Trade Deficit: Imports or Exports: Where Should We Focus?
Should We Focus More on Reducing Imports or Increasing Exports?
We often hear of the need to increase U.S. exports, thus increasing GDP, employment and tax revenues and reducing foreign debt. Actually, the country needs to reduce its net export deficit. Due to the approximately 30% cost advantage of competing domestically instead of overseas, the relative volumes of our annual imports and exports, and a range of exogenous impacts on the U.S. economy, it is almost surely in the country’s interest to place more emphasis on substituting domestic production for imports (reshoring) than on increasing exports. Despite the clear advantage of reshoring, the U.S. government spends about 60X more on promoting exports than on encouraging reshoring.
1. U.S. manufactured products are about 30% more price competitive selling against imports in the U.S. than they are competing in overseas markets. The table below shows price comparisons in China and the U.S., assuming constant margins, for a U.S. made product that is competitive here. The difference arises because exporting adds, on average, at least 15% to the total cost of a product from either country.
This advantage makes U.S. manufacturers domestically competitive in a broad range of product categories and against a broad range of countries with which they are not competitive exporting.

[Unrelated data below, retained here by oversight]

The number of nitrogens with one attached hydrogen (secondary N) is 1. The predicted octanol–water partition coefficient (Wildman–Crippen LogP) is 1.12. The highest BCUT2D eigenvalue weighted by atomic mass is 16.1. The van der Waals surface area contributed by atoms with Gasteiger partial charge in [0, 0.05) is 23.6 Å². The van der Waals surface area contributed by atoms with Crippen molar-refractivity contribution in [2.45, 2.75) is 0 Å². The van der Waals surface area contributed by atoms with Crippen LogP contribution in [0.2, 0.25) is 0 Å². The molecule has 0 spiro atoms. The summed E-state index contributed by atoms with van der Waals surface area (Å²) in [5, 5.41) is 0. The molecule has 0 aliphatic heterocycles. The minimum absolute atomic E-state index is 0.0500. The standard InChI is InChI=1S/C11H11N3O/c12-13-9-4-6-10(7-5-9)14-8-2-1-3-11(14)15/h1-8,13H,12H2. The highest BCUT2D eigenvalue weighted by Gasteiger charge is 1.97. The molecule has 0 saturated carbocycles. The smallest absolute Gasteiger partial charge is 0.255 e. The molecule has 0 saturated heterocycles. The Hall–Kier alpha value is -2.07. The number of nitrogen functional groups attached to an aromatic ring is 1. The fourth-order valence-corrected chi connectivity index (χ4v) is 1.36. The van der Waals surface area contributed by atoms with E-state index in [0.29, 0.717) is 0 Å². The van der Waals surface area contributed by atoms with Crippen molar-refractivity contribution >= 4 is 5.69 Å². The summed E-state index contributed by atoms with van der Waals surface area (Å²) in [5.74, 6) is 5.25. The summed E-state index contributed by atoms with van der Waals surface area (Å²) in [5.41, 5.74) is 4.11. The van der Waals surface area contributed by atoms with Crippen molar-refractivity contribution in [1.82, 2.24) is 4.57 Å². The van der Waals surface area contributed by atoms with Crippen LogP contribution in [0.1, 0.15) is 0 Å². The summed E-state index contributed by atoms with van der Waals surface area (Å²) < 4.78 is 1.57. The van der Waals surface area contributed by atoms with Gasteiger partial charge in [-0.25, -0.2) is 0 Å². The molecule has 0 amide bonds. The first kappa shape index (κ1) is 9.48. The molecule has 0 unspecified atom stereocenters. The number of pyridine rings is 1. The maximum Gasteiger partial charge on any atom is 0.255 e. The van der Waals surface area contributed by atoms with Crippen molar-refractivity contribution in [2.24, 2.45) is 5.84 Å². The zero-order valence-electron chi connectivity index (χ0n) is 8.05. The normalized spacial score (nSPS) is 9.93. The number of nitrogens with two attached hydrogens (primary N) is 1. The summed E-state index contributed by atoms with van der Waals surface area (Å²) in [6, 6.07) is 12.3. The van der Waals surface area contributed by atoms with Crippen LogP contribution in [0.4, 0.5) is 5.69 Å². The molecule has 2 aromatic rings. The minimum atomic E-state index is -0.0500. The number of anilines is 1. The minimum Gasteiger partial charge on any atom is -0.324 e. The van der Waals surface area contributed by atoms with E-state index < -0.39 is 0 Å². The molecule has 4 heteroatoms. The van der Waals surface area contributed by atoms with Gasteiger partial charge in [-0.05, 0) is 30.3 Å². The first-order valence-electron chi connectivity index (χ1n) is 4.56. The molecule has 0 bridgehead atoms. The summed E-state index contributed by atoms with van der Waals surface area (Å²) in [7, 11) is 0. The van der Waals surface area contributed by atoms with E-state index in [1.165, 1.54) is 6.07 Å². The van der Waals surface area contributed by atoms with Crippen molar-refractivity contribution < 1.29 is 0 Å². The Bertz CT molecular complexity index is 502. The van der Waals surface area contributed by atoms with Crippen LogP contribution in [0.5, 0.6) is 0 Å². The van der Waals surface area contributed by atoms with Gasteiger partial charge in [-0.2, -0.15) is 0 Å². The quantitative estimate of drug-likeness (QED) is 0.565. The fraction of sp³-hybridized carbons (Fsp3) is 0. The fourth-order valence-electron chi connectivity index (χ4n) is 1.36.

2. Imports substantially exceed exports, e.g. for 2013:
For a given % change in imports or exports of goods, the $ impact on net exports will be 44% higher by decreasing imports rather than by increasing exports. Go where the leverage is!
3. U.S. national advantages of substituting domestic production for imports, rather than increasing exports, include:
a. Increased stability and defense readiness by broadening our manufacturing base into categories where we are now weak, e.g. machine tools, high end electronics, mold and die making, automotive, rather than narrowing the base into the areas where we are now strong, but that are aggressively targeted by low-wage countries, e.g. earth moving, agricultural equipment and aerospace.
b. A broader range of components and sub-assemblies that are competitively produced in the U.S. helps motivate companies to keep their assembly plants, and eventually R&D, in the U.S., rather than relocating off-shore in search of partnerships with local vendors.
c. Reduces our national carbon footprint, since imported products, e.g. from China, have approx. 2 to 3X the carbon footprint of U.S. produced products.
d. Quick impact on the economy and employment: U.S. based companies can start selling here or start selling more here much faster than they can penetrate even one foreign market, much less the several required to achieve the opportunity represented by reducing U.S. imports. e. SMEs, the main source of job creation, are much more likely to compete in the domestic market than overseas.
Conclusion: The U.S. can increase manufacturing faster and at lower cost by competing more effectively against imports rather than competing more effectively for share of foreign markets. It is essential that we take this action now while the U.S. market is still the largest market for most products and thus the most desirable for U.S. or foreign owned manufacturers to address via U.S. based plants.
7/4/14 Harry C. Moser
Founder and President, Reshoring Initiative
Office +01 847 726 2975